The Calabogie crowd
Since this was my first road race, I really can’t really say what a good crowd is, but here’s how I normally define a good crowd at a MX race. Let’s see if Calabogie makes the grade:

1. Fans interacting with racers – check.
2. Lots of attractive girls – check.
3. Lots of attractive girls who don’t pay any attention to me – check.
4. Fans surrounding the track – check.
5. Fans eating cheeseburgers and consuming beers without shirts on – check. (And nope, for once, I actually did have a shirt on.)

Boy Wonder
I’ve seen a lot of young, accomplished Canadian MX riders graduate into the pro ranks far too early (I still think our system needs to be reworked) that end up falling apart because they can’t deal with the pressures of pro racing. No matter how well you do in amateur stuff, it doesn’t mean anything when you line up against the men.

However, Alberta’s Royce McLean is a little different than most of the young guns that I’ve come into contact with. The 14-year-old is a naturally gifted rider,  who also knows how to overcome the pressures and distractions as well. McLean was never shook all weekend. He ran competitive lap times and never lost composure anywhere – on or off – the track all weekend.

While he was shooting for a top-5 finish in the 600 class, McLean settled for a 7th behind veteran Steve Crevier, and fellow Yamaha supported rider, Andrew Nelson. He even signed up for the Superbike class for extra track time to work on his bike setup, and managed to finish just outside the top-10 in 11th. Not bad.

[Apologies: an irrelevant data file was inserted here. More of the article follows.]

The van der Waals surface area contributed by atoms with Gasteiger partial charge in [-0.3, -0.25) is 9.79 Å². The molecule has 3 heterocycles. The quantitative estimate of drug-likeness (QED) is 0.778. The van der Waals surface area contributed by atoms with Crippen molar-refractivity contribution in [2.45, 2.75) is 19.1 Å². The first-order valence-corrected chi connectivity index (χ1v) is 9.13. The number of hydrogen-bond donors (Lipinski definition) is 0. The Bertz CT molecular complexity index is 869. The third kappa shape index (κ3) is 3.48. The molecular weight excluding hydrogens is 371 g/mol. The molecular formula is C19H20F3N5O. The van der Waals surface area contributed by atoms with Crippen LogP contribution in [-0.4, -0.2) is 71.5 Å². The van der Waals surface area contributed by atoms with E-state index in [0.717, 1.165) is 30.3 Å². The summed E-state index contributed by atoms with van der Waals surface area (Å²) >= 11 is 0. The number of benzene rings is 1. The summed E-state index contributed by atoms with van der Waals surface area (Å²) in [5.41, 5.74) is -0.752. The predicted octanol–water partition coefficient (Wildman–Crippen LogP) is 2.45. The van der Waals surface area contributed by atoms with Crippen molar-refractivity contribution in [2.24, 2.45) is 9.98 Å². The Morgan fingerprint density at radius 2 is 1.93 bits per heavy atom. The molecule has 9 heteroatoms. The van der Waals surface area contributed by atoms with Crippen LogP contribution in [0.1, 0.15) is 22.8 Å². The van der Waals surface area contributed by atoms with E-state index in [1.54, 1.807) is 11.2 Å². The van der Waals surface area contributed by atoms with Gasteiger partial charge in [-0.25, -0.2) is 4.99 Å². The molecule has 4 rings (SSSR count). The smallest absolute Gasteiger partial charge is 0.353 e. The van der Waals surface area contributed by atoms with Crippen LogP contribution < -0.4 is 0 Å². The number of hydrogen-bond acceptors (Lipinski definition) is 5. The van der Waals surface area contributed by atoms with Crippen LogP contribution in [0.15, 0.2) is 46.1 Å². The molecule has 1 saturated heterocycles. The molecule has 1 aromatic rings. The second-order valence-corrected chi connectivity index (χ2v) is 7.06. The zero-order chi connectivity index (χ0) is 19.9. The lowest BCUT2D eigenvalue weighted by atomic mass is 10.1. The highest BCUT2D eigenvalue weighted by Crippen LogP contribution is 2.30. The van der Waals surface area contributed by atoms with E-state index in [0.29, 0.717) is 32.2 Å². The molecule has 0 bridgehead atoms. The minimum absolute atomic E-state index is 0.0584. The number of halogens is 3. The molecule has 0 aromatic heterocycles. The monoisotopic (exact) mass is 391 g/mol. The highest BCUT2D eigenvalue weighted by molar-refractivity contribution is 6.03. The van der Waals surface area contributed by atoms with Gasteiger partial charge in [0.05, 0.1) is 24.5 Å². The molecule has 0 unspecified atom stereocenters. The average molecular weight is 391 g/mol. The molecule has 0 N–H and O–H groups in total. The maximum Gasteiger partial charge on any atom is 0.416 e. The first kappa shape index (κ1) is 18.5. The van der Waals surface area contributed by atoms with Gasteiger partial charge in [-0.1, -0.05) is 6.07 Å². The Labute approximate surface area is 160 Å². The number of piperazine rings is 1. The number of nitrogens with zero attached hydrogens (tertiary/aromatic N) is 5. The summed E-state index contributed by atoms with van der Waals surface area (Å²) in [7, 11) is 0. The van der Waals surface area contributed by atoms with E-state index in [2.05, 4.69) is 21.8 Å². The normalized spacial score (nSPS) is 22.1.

Keep an eye on this kid as he gets more track time and experience against the pros….

Kasper “The Ghost” and “Smiley” Nick
Two more new faces at the Canadian races and under the Yamaha tent are Minnesota’s Tony Kasper (left) and Nick Cristofaro (right). Kasper has had some good results in AMA Pro Racing, and is also a top snocross racer, while Nick, who hails from Brampton, is a former MX technician for the OTSFF team and also enjoys working out and playing soccer.

Kasper’s weekend didn’t go as planned after sliding out on his R6 in the 600 final while running fifth. His goal was to finish on the podium, as he knew that would surely make Nick smile for the first time in 2009. Just hassling you, Nick.


I’ll let you create the caption for this one….052409_calabogie
Good luck to Team Toyota Yamaha/OTSFF, and to everyone who will be trying to be beat them, at Round 2 in Montreal on June 11-14!


Tags: , , , , , , ,
Related Tags: No related tags found.

Related Posts:
  • None
Posted @ 10:35 am in Racing,Special Events,Sport   

Make a Comment
RSS feed for comments on this post.
TrackBack URI

Leave a Reply

Comments are moderated and will be posted if they are on-topic and not abusive. They may be edited for length and clarity. For more information, please see our Terms of Use.